The Rhodes was particularly popular from the early '70s-mid '80s, and many of its signature songs date from this period: The Doors' "Riders on the Storm", "Freeway Jam" by Jeff Beck and the Jan Hammer group, "Just the Way You Are" by Billy Joel, "Ride Captain,Ride" by Blues Image, "Still Crazy After All These Years" by Paul Simon, "Babe" by Styx, "You Are The Sunshine Of My Life" by Stevie Wonder, "Peg" by Steely Dan, "Gotta Serve Somebody" by Bob Dylan, the intro to "Sheep" by Pink Floyd, "I Can't Tell You Why" and "New Kid in Town" by The Eagles and the theme from Taxi by Bob James. Also, Billy Preston played one on the Beatles' "Don't Let Me Down". AzouhouniThe Rhodes also features prominently in the song "Incommunicado" by Jimmy Buffett. "You're My Best Friend" by Queen,was previously incorrectly listed here,that was played on a Wurlitzer 200A electric piano.

Ray Charles played "Shake a Tail Feather" on a Rhodes during the music store scene in the 1980 film The Blues Brothers, and was seen playing "What'd I Say" on a Rhodes on a late 1970's Saturday Night Live appearance (although he played a Wurlitzer on the original 1959 recording).

The Rhodes was also used in jazz-fusion throughout the late 1960s and '70s. Chick Corea's album Light as a Feather and Miles Davis's In a Silent Way and Bitches Brew featured the Rhodes throughout the whole album. Joe Zawinul of Weather Report, Jan Hammer of the Mahavishnu Orchestra and Herbie Hancock also used the Rhodes. Steely Dan used the Dyno-My-Piano modified Rhodes on many recordings such as "Hey Nineteen," "Kid Charlemagne," "My Rival," with a phaser on "The Fez," and on most of their newer recordings. Bill Evans used the Rhodes (often together with a grand piano) on different recordings (including "The Bill Evans Album" and "From left to right").

More recently, the Rhodes has seen a resurgence in popularity and has been adopted by a number of bands, including Radiohead (heard most prominently on OK Computer and Kid A), Copeland, Jumbling Towers, Incubus, Little Glitches, The Appleseed Cast, Super Furry Animals, Bright Eyes, Eisley, Elliott Berry, Arcade Fire, Vanessa Carlton, Secret Machines, Tori Amos, Cat Empire, Silversun Pickups, Wilco, Mute Math, ne0pxi, Thrice, R.E.M., Hot Hot Heat, Cake (the Rhodes is in "Sheep Go To Heaven" in the background chords of the chorus), The Strokes, Citizen's Band (Omaha, NE), The Flaming Lips, Jim Asbell and the Tropiholics (the Rhodes figures prominently on "800 Miles Away") and Glenn Danzig of the Misfits. It has also seen a large resurgence in the genre of "Jam Bands," being used regurarly by Phish, The String Cheese Incident, Leyline and The Special Purpose. Although it is unconfirmed, The Raconteurs seemed to have used one on their album Broken Boy Soldiers. Heavily filtered or processed Rhodes piano samples have become canon for contemporary dance-oriented electronic music genres.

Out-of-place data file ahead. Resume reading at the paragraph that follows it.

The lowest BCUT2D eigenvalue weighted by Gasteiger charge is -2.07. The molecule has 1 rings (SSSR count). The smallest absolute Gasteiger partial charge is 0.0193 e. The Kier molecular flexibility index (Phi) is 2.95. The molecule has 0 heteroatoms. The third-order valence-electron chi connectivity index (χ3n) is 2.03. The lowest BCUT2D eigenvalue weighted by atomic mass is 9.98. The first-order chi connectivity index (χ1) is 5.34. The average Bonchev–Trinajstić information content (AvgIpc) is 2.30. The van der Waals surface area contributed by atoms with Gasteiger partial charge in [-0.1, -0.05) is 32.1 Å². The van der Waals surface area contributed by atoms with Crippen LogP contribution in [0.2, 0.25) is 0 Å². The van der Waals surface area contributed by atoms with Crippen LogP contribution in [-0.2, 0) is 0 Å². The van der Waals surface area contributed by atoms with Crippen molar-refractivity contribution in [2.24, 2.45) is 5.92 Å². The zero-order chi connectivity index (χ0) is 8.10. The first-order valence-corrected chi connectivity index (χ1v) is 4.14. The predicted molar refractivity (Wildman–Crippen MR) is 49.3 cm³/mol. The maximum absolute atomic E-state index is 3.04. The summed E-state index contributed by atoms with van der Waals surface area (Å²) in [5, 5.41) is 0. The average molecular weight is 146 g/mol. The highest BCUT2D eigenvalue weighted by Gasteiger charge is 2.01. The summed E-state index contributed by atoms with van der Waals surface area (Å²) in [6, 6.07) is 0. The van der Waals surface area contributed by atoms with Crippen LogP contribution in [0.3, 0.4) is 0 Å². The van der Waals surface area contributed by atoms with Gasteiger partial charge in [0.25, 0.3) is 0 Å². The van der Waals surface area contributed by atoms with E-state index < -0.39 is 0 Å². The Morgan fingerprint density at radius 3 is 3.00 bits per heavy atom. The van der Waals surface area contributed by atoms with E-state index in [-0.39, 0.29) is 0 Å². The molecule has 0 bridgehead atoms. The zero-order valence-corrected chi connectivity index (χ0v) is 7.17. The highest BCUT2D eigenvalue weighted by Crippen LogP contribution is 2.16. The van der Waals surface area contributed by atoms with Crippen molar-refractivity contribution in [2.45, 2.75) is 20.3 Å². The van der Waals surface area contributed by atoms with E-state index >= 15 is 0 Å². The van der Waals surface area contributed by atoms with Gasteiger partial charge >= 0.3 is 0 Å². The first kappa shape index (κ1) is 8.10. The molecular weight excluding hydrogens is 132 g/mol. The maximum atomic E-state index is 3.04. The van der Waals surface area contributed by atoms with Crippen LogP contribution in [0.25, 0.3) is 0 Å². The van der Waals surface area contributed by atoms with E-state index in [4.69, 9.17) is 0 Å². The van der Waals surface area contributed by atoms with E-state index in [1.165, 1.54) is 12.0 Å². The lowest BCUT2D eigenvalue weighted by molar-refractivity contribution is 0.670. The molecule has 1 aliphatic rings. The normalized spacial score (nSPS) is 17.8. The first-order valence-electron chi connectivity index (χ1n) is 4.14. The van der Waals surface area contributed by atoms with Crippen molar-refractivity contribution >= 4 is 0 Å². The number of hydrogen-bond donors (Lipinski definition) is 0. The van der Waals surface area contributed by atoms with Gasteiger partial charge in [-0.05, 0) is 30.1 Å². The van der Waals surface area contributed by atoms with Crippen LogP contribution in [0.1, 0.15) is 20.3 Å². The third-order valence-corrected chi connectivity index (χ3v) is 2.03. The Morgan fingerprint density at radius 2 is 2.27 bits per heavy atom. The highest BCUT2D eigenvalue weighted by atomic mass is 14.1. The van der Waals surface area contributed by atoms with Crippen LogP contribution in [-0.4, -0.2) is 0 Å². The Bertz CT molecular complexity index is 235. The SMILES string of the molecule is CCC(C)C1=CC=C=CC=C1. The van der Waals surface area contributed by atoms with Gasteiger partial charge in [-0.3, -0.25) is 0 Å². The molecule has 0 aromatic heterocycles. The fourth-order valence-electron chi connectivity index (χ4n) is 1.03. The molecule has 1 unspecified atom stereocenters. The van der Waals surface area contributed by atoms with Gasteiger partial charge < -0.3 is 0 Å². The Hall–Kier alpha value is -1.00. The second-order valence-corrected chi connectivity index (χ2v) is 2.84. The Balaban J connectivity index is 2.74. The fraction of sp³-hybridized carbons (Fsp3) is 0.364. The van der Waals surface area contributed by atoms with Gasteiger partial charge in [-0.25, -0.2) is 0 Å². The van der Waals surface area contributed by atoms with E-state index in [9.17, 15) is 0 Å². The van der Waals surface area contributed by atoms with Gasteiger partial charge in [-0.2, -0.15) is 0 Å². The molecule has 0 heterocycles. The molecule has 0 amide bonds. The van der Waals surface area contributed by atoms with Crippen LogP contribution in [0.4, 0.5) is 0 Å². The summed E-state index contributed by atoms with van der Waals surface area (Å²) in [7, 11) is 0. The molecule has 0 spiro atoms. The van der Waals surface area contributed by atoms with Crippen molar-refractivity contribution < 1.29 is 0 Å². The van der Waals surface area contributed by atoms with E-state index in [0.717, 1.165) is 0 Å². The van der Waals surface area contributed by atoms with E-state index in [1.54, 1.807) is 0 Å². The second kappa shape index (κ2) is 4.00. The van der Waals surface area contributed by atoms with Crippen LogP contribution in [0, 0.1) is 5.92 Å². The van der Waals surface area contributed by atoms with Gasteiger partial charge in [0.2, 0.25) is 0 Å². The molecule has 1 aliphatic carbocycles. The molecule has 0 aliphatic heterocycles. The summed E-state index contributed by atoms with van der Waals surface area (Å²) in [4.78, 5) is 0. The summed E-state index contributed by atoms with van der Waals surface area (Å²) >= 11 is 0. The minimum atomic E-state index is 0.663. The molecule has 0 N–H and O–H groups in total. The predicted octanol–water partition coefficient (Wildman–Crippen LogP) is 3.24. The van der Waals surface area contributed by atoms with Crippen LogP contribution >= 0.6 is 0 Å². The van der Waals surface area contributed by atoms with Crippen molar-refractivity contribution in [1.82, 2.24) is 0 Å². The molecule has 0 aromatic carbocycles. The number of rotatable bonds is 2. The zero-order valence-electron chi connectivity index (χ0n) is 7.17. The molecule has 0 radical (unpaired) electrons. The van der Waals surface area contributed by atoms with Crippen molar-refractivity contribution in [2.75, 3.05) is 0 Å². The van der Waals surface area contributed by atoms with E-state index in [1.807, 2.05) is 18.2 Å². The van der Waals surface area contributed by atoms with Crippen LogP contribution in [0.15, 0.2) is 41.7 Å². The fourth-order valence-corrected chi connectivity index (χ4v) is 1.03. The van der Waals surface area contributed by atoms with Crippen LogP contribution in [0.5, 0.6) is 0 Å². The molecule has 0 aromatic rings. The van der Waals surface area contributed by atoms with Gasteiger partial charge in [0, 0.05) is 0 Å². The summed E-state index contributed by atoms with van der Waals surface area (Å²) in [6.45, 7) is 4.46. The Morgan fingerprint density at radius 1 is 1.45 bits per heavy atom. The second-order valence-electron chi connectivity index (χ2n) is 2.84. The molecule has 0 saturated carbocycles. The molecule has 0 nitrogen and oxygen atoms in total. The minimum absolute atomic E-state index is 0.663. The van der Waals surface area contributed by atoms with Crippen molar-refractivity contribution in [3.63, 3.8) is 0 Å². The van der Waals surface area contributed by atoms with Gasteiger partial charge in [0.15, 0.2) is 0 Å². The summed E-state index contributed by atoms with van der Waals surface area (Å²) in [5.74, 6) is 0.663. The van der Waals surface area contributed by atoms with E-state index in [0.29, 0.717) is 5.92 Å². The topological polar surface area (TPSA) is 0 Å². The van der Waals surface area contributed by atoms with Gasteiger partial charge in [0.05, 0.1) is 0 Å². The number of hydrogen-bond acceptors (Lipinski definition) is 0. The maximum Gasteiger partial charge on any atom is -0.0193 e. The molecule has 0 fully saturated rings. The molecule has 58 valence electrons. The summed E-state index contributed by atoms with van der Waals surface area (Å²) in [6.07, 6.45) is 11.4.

In addition, the Rhodes has seen heavy usage in hip hop—especially that of a more jazzy nature. This can be seen with artists such as The Roots, Mos Def and Talib Kweli are Black Star, Blackalicious, Jurassic 5, A Tribe Called Quest, and others. It is even more popular in the neo-soul genre with such artists as Erykah Badu, D'Angelo, and Jill Scott, almost replacing the traditional piano. J Dilla, a late Hip-Hop producer, was a well-known Rhodes player.

[edit] The Fender buyout

Leo Fender of The Fender Musical Instruments Corporation, then called the Fender Electric Instrument Company, made a joint-venture deal with Harold Rhodes in 1959, and they produced the instruments for six years. That's why the Rhodes instruments were called "Fender Rhodes" for 15 years.